J. Japan Inst. Metals, Vol. 36, No. 12 (1972),
Hydrolysis of Titanium Nitrides and Carbides
Bunkei Kyo1, Kumao Uchida1 and Shosuke Imoto2
1Department of Nuclear Engineering, Faculty of Science and Engineering, Kinki University, Higashiosaka
2Department of Nuclear Engineering, Faculty of Engineering, Osaka University, Suita
Studies were made on the hydrolysis of the titanium mononitride and carbide by superheated steam kept at temperatures from 600 to 950°C. In the case of TiN the reaction products were mainly N2, H2 and the solid residue TiO2. The amount of NH3 was too little to be traced for the change of the reaction. The predominant reaction equation for the hydrolysis of TiN0.81 was found to be:
where α covered from 0.02 to 0.08. A small amount of NO gas was also observed. Upon the hydrolysis of TiC, CO, CO2, H2 and a small amount of CH4 were produced and the initiation temperature of the reaction was lower than that for TiN. The amount of CO was the largest at the highest hydrolysis temperature, and CO2 the lowest. The reaction could be given by the equation:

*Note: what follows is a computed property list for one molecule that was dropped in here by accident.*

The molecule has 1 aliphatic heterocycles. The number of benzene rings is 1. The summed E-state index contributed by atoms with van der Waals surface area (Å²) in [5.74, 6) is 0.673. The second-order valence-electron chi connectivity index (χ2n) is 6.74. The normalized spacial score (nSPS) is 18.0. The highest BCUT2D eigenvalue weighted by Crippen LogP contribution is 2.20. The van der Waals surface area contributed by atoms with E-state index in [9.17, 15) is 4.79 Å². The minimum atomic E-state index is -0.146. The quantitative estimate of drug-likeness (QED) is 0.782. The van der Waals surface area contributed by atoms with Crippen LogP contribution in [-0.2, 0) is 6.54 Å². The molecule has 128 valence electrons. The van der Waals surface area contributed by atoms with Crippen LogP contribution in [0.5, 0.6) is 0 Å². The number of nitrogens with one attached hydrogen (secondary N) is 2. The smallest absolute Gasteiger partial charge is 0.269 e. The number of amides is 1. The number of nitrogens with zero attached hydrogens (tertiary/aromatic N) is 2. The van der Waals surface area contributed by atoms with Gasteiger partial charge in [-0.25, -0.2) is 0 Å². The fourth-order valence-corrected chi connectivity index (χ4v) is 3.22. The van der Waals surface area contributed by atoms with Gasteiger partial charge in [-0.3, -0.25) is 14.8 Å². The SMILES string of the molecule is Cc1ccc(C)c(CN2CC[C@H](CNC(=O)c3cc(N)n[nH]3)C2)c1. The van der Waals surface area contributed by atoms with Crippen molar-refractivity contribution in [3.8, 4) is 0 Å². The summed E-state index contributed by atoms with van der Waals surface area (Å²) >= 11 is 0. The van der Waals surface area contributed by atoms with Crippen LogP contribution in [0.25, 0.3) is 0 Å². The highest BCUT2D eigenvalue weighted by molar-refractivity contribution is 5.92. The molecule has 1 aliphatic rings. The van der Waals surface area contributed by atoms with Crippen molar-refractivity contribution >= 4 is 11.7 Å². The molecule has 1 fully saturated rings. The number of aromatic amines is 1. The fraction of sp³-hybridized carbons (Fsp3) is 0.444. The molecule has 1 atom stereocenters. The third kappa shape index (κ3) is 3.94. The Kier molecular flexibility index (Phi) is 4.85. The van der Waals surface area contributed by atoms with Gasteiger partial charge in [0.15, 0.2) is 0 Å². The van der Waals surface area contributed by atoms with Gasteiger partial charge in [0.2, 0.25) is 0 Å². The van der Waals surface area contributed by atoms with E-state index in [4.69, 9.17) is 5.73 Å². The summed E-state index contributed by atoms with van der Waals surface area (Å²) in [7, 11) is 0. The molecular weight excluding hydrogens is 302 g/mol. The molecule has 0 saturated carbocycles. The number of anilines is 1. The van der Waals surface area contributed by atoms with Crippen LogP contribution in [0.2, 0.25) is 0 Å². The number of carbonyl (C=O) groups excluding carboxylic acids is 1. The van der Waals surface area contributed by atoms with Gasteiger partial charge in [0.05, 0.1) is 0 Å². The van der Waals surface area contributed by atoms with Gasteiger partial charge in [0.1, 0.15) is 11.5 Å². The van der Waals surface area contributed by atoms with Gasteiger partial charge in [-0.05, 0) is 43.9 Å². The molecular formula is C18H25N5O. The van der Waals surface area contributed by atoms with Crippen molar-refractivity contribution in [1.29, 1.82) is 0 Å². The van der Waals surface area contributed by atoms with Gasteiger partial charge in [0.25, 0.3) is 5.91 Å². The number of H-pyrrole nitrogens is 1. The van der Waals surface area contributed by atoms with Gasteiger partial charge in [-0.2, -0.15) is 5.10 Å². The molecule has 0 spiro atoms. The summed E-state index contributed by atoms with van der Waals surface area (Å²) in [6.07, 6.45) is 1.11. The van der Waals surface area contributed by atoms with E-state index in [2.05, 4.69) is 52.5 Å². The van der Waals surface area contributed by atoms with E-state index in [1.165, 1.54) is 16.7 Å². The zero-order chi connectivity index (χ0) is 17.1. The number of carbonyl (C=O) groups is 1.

| TiN0.81+2H2O → TiO2+0.81 α NH3+0.41(1-α)N2+(4-2.43 α)/2H2 |
where β varied with temperature from 0.04 at 600°C to 0.76 at 950°C. In the hydrolysis at higher temperatures, it was observed that a larger amount of H2 than that expected from the above equation evolved preceding the CO2 evolution. One possible explanation for this might be that some amount of CO produced at the early stage of the hydrolysis was contained within the solid residue and later converted into CO2 by the steam-gas reaction.
| TiC+(4-β)H2O → TiO2+β CO+(1-β)CO2+(4-β)H2 |
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